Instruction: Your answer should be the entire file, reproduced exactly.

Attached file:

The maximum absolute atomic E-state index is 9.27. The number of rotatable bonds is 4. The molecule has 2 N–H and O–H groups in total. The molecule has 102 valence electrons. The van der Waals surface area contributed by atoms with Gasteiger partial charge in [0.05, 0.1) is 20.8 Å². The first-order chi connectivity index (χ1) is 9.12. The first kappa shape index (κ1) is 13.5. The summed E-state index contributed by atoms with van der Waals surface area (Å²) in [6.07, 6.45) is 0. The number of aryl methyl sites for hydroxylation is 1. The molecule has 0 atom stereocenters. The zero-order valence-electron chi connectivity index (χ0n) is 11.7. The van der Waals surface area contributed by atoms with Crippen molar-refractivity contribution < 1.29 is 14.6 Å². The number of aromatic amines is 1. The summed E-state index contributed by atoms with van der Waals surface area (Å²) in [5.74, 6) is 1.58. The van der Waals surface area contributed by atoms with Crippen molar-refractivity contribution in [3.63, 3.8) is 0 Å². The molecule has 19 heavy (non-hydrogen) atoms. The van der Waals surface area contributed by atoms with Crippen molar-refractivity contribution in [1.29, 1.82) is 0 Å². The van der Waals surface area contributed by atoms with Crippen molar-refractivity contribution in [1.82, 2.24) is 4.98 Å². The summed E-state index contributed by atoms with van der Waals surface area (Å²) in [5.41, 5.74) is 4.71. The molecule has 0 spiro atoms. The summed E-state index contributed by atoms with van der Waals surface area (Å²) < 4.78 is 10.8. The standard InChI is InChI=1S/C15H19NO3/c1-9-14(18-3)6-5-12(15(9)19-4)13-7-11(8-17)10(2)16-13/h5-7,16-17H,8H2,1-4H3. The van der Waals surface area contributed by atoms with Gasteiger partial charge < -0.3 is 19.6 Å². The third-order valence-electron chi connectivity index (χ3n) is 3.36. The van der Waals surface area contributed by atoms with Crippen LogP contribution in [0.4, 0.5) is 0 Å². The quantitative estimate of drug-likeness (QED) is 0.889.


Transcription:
The maximum absolute atomic E-state index is 9.27. The number of rotatable bonds is 4. The molecule has 2 N–H and O–H groups in total. The molecule has 102 valence electrons. The van der Waals surface area contributed by atoms with Gasteiger partial charge in [0.05, 0.1) is 20.8 Å². The first-order chi connectivity index (χ1) is 9.12. The first kappa shape index (κ1) is 13.5. The summed E-state index contributed by atoms with van der Waals surface area (Å²) in [6.07, 6.45) is 0. The number of aryl methyl sites for hydroxylation is 1. The molecule has 0 atom stereocenters. The zero-order valence-electron chi connectivity index (χ0n) is 11.7. The van der Waals surface area contributed by atoms with Crippen molar-refractivity contribution < 1.29 is 14.6 Å². The number of aromatic amines is 1. The summed E-state index contributed by atoms with van der Waals surface area (Å²) in [5.74, 6) is 1.58. The van der Waals surface area contributed by atoms with Crippen molar-refractivity contribution in [3.63, 3.8) is 0 Å². The molecule has 19 heavy (non-hydrogen) atoms. The van der Waals surface area contributed by atoms with Crippen molar-refractivity contribution in [1.29, 1.82) is 0 Å². The van der Waals surface area contributed by atoms with Crippen molar-refractivity contribution in [1.82, 2.24) is 4.98 Å². The summed E-state index contributed by atoms with van der Waals surface area (Å²) in [5.41, 5.74) is 4.71. The molecule has 0 spiro atoms. The summed E-state index contributed by atoms with van der Waals surface area (Å²) < 4.78 is 10.8. The standard InChI is InChI=1S/C15H19NO3/c1-9-14(18-3)6-5-12(15(9)19-4)13-7-11(8-17)10(2)16-13/h5-7,16-17H,8H2,1-4H3. The van der Waals surface area contributed by atoms with Gasteiger partial charge < -0.3 is 19.6 Å². The third-order valence-electron chi connectivity index (χ3n) is 3.36. The van der Waals surface area contributed by atoms with Crippen LogP contribution in [0.4, 0.5) is 0 Å². The quantitative estimate of drug-likeness (QED) is 0.889.